The recovery of oil from subterranean reservoirs can be carried out by means of any conventional micellar drive method by using the micellar slugs of the present invention. For instance, the micellar slugs are injected under pressure into at least one injection well of the subterranean reservoirs. Then, at least one driving fluid such as flood water and/or aqueous solution of the above-mentioned thickening agent is injected into the injection well so as to transfer or drive the remaining oil toward an oil production well and to recover the oil from the production well. The suitable amount of the micellar slugs injected into the injection well is about 5% about 25% by volume of the porosity of the subterranean reservoirs.
The suitable salt concentration of the subterranean water in the subterranean reservoirs where the micellar slugs of the present invention can be applied is 0% to about 15% by weight, desirably about 0.1% to about 12% by weight, and, more desirably, about 0.5% to about 10% by weight. The salt concentration of water used in the formation of the micellar slugs is desirably the same as that of the subterranean water from the viewpoints that the salt concentration is changed during the sweeping, although this is not essential.
As mentioned hereinabove, the micellar slugs of the present invention contain internal olefin sulfonates having a sharp distribution of the carbon numbers as an essential component of the surfactant. The resultant micellar slugs therefore have an excellent salinity tolerance and hard-water resistance and are capable of forming micro-emulsions at a very wide salt concentration from soft water to brine having a high salt concentration. Furthermore, the micellar slugs of the present invention have very small interfacial tensions between water and the micro-emulsions and between oil and the micro-emulsions and have a good dynamic stability since the effect of the adsorption of the surfactants onto the subterranean rocks during the sweeping is small. As a result, the following remarkable advantageous features can be obtained:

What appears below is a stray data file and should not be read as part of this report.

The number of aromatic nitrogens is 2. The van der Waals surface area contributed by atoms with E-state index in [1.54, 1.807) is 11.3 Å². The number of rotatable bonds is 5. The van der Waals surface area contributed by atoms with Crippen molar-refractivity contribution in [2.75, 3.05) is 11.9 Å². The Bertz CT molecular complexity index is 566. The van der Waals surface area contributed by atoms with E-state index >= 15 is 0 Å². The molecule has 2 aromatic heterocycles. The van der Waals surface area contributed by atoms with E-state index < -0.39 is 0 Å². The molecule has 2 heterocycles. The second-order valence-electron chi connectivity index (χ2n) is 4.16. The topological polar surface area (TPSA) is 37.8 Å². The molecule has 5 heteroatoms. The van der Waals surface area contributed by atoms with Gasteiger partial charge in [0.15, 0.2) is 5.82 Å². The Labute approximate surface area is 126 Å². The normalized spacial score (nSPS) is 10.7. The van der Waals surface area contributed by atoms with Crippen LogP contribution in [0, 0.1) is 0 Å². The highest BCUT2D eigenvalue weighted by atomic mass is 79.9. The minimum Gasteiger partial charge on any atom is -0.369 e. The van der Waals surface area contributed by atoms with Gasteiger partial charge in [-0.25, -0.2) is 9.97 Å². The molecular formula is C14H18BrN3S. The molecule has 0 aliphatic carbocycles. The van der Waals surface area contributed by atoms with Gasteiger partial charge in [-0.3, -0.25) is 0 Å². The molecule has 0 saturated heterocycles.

(1) Either soft water, seawater, or subterranean water having a high salt concentration can be freely used;
(2) The micellar slugs injected into the subterranean reservoirs are subjected to no substantial adverse affects by inorganic salts present in the subterranean reservoirs;
(3) The micellar drive method can be readily applied in subterranean reservoirs containing oil having a low viscosity to a high viscosity; and